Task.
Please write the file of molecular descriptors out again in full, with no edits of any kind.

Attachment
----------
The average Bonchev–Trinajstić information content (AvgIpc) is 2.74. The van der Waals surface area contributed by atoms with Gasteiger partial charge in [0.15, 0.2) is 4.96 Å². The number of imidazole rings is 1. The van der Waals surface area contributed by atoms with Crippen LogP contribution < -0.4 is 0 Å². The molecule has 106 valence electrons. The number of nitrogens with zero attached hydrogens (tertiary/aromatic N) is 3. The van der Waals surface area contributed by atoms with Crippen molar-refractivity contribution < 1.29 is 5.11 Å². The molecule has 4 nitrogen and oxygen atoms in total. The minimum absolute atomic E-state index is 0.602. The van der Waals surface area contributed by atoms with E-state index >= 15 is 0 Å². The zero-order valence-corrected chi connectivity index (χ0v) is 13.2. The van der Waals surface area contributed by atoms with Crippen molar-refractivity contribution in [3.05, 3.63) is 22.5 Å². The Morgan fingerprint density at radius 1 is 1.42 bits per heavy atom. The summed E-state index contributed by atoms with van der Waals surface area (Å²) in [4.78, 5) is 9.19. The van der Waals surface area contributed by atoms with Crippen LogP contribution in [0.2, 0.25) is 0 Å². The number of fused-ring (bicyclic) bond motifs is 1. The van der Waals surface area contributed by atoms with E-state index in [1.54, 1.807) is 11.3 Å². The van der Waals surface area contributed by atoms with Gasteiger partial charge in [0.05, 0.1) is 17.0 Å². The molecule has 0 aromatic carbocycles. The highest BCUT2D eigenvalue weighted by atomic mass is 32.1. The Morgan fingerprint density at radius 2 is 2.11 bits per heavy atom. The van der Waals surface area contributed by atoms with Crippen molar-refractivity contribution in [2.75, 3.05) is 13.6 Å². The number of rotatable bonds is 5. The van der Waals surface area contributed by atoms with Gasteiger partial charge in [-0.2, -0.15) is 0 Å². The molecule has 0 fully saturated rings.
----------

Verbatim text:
The average Bonchev–Trinajstić information content (AvgIpc) is 2.74. The van der Waals surface area contributed by atoms with Gasteiger partial charge in [0.15, 0.2) is 4.96 Å². The number of imidazole rings is 1. The van der Waals surface area contributed by atoms with Crippen LogP contribution < -0.4 is 0 Å². The molecule has 106 valence electrons. The number of nitrogens with zero attached hydrogens (tertiary/aromatic N) is 3. The van der Waals surface area contributed by atoms with Crippen molar-refractivity contribution < 1.29 is 5.11 Å². The molecule has 4 nitrogen and oxygen atoms in total. The minimum absolute atomic E-state index is 0.602. The van der Waals surface area contributed by atoms with E-state index >= 15 is 0 Å². The zero-order valence-corrected chi connectivity index (χ0v) is 13.2. The van der Waals surface area contributed by atoms with Crippen molar-refractivity contribution in [3.05, 3.63) is 22.5 Å². The Morgan fingerprint density at radius 1 is 1.42 bits per heavy atom. The summed E-state index contributed by atoms with van der Waals surface area (Å²) in [4.78, 5) is 9.19. The van der Waals surface area contributed by atoms with Crippen LogP contribution in [0.2, 0.25) is 0 Å². The number of fused-ring (bicyclic) bond motifs is 1. The van der Waals surface area contributed by atoms with E-state index in [1.54, 1.807) is 11.3 Å². The van der Waals surface area contributed by atoms with Gasteiger partial charge in [0.05, 0.1) is 17.0 Å². The molecule has 0 aromatic carbocycles. The highest BCUT2D eigenvalue weighted by atomic mass is 32.1. The Morgan fingerprint density at radius 2 is 2.11 bits per heavy atom. The van der Waals surface area contributed by atoms with Crippen molar-refractivity contribution in [2.75, 3.05) is 13.6 Å². The number of rotatable bonds is 5. The van der Waals surface area contributed by atoms with Gasteiger partial charge in [-0.2, -0.15) is 0 Å². The molecule has 0 fully saturated rings.